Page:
Explained | Why does the Center disagree with ratings agencies’ skepticism about India’s plan to correct its budget calculations?


The story so far: In the Union budget for 2022-2023, the government has increased its capital expenditure plans to a record 2.9% of GDP to revive the economy, with an ambitious borrowing plan and a target of reduction in the level of budget deficit to 6.4%. Rating agencies, concerned about India’s high level of public debt (adding state debt to that of the Centre), reacted with cautious skepticism about the roadmap to correct India’s fiscal calculations. India over the next few years, which was not well received by the Ministry of Finance.

What was the target?

In the pandemic shock year of 2020-21, the Union government’s budget deficit – or the gap between expenditure and revenue – had risen to 9.2% of GDP as COVID lockdowns -19 required increased health spending and minimal social assistance for the most vulnerable. The government had hoped to correct this metric to 6.8% in 2021-22, but is now expected to end the fiscal year with a deficit of 6.9% of GDP. The 15th Finance Committee had recommended that the government’s deficit for 2022-23 be contained to 5.5% of GDP under a slow recovery scenario, with the objective of reaching a deficit level of 4.5 % of GDP by 2025-26. Finance Minister Nirmala Sitharaman had, in the 2021-22 budget, accepted the 2025-26 target.

What have global rating agencies said about the budget?

Moody’s Investors Service called the budget ‘credit positive’ for India’s sovereign rating, but added that the path to the government’s medium-term deficit target is ‘undefined’ even if general government debt would rise. to around 91% of GDP next year. Fitch Ratings, which has a negative outlook on India’s sovereign rating of BBB-, its lowest investment rating, said the budget fell short of major growth-enhancing structural reform plans, had no no new ideas for revenue generation and that the budget deficit target is higher than the 6.1% he anticipated.

While budget deficit targets were higher than most agencies estimated, they acknowledge the Center’s gamble on capital spending and stress that the outcomes of that spending would be critical. From a ratings perspective, India has limited fiscal space with the highest general government debt ratio among all similarly rated emerging markets, said Jeremy Zook, director of Fitch Ratings, pointing out that the India’s negative outlook can only be reversed if high growth can help recover these debt levels.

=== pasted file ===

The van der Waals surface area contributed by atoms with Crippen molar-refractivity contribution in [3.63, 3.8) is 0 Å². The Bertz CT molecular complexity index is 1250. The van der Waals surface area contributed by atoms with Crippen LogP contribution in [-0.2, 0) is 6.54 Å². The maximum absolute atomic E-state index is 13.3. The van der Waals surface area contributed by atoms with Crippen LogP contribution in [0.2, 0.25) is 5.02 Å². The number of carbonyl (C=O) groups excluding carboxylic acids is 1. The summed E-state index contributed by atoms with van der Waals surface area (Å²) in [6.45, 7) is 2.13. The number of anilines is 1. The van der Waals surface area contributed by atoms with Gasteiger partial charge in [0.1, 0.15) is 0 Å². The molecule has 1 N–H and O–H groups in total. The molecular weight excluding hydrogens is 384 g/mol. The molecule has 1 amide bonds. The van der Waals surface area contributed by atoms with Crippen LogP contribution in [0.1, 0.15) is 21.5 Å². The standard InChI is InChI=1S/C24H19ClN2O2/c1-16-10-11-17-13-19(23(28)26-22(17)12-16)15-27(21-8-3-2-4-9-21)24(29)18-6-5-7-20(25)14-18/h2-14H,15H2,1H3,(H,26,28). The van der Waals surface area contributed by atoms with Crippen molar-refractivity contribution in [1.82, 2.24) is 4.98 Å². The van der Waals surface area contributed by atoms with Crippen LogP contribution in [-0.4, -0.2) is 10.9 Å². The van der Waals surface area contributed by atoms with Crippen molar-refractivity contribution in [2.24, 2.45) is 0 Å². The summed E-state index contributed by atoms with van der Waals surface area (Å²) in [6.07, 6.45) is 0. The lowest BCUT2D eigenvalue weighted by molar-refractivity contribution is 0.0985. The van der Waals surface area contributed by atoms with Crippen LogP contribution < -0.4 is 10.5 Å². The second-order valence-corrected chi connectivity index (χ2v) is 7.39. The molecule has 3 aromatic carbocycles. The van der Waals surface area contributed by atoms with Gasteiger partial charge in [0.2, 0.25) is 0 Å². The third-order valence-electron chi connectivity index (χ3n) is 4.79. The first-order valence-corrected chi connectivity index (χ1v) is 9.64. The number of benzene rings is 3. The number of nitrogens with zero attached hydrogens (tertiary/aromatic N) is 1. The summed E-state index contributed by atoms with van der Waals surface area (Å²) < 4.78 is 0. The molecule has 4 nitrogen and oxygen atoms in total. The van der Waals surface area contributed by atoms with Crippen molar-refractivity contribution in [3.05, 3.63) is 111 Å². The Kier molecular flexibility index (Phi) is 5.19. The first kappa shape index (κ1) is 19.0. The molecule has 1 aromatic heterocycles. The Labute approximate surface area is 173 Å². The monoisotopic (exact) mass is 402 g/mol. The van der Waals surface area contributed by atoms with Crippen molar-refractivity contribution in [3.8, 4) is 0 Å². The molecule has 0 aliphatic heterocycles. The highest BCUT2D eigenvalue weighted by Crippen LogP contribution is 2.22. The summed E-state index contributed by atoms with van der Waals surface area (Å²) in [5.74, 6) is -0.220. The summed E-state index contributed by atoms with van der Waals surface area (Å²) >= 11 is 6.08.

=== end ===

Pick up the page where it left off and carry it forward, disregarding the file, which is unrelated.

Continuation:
Fitch also shared Moody’s concerns over the medium-term fiscal outlook, noting that the budget offered “less clarity” and “little detail” on how the 4.5% of GDP fiscal deficit target will be. achieved by 2025-26.

How did the Ministry of Finance react?

Senior finance ministry officials have questioned the ratings agencies’ assertion that the roadmap for fiscal consolidation through 2025-26 is undefined. “The glide path to reach a deficit of 4.5% of GDP in 2025-26 with a roughly equal consolidation path is already foreseen in last year’s budget and this budget reiterates that we are committed to this way,” the finance secretary told TV Somanathan.

Although this implies an annual reduction of about 0.6% of the deficit in the coming years, he pointed out that the deficit could decrease more quickly if growth returns. Mr Somanathan said the agencies’ comments about India having the highest debt among emerging economies smacks of double standards. “Our debt-to-GDP ratio is well below that of the US, Japan and other highly rated European countries, while our growth tends to be faster than them, even in the worst times.

So our deficits are much less of a concern than some of them,” he stressed. Revenue Secretary Tarun Bajaj said that while the crypto asset tax is a new tax, the introduction of new taxes every year is also seen as negative by global investors. Rating agencies can sometimes be unreasonable, he noted.

How do independent economists evaluate this debate?

While it is true that India’s level of public debt, at around 90% of GDP, is lower than that of Japan, where it is 256%, and the United States (133%), Professor Gurbachan Singh, a visiting professor at the Indian Statistical Institute in New Delhi, said the comparison is a bit misleading.

“The most appropriate measure is the debt-to-tax ratio, which is extraordinarily high in India,” he said during a budget discussion hosted by the Indira Gandhi Institute for Development Research on Friday. “Interest payments, another measure of the level of indebtedness, are expected to represent over 45% of the Center’s revenue in 2021-22,” Singh noted.

While the high borrowing to fund the recovery from the COVID-19 mess is understandable and reflects the policy response of several countries, servicing this high debt over the years also places a burden on future generations who will not only have to repay these loans, but also may find themselves with limited flexibility for new expenses.


Comments are closed.